Corporate espionage exposed – GM steals Edsel idea. Forgets to check Ford’s history as part of market research.
The Chevy Volt has a plugin electric and gas powered engine and the prices reflect the premium for the electric part. We went to the Chicago Auto Show last Friday and the first thing we did was go on a test ride of the Volt on Chevy’s Volt test track.
[flickr]5437784970[/flickr] Chevy was running four Volts with two in charging stations in the middle of the track. Running on battery they are exceedingly quiet. The dash is all LCD with a gauge to tell you how many battery miles you have left. As I recall the car we rode in had 23 battery miles left.
It’s a nice entry level sedan, but nothing really special. Capacity is four adults comfortably, five with some squishing unless they’re all kids. But it is an entry level sedan, $16-$20K not the $40K plus currently being asked.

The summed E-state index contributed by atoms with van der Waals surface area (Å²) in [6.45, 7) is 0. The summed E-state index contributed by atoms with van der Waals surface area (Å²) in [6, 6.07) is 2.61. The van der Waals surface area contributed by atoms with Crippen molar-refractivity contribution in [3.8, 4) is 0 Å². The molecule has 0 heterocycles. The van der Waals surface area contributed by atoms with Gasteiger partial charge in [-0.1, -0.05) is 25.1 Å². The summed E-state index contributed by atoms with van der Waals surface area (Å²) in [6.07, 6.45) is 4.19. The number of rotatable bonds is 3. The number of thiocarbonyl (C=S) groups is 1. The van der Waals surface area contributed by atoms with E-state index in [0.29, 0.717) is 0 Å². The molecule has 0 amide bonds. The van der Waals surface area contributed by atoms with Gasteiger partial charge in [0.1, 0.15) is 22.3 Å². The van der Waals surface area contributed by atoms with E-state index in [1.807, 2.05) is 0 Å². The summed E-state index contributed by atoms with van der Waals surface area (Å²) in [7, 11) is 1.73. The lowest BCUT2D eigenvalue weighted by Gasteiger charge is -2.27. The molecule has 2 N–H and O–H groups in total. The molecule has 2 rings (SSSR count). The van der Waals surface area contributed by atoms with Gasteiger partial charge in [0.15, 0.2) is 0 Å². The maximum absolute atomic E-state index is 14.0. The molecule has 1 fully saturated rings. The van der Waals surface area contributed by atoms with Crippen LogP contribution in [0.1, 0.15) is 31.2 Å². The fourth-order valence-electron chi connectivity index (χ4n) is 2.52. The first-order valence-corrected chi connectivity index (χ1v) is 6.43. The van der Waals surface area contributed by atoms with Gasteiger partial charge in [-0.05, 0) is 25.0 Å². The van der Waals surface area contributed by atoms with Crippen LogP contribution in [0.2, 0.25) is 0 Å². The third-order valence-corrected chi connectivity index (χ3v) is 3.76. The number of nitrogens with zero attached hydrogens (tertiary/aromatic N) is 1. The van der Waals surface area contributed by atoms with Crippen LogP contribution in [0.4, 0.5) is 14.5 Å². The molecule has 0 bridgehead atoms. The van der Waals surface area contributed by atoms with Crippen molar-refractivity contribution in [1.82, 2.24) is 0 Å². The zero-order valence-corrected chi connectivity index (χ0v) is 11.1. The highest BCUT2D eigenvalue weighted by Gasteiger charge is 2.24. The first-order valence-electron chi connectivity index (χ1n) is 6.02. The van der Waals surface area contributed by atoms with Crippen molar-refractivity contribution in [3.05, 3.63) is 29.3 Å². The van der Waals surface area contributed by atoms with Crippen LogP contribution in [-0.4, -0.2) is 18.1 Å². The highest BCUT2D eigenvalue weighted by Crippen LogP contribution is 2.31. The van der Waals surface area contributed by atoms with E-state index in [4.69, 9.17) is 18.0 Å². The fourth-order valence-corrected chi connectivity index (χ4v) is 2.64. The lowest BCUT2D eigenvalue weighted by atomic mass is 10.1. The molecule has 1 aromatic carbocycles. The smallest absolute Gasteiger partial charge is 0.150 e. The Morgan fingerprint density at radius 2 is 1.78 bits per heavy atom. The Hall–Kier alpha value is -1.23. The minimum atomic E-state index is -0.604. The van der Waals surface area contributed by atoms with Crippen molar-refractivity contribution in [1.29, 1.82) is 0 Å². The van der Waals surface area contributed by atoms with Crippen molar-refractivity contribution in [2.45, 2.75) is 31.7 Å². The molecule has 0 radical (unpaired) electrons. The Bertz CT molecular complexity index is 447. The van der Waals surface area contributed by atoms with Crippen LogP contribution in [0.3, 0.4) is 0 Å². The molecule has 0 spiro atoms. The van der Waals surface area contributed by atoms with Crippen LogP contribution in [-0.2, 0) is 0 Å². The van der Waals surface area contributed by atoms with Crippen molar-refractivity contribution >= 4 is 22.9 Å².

Instapundit tells us that one Chevy dealer is charging $65K and more for a Volt.
This is where the Edsel comparison comes in. Edsel wasn’t a bad car, it ran well and didn’t look bad, but it was a Ford at Mercury prices. What we have here is a Chevy at Cadillac prices.
There is a premium price with the purchase of an electric vehicle but this is too much. You’ll never save in gas what you are paying in the premium.
The Volt has an electric range of ~35 miles depending on variables such as weather, traffic, and hills. The gas tank holds about 9.5 gallons of premium grade gas. The battery does not recharge with driving like a hybrid does.
The Smart cars were also at the Auto Show. I happen to think they’re adorable and they are introducing a new plugin electric version, but as the representative admitted, the price would be twice that of their already thrifty gas version and the gas version has greater range.
Until and unless the premium paid for an electric or gas/electric vehicle can be recouped with energy savings, it’s the Edsel all over again. A non-luxury vehicle at a luxury price.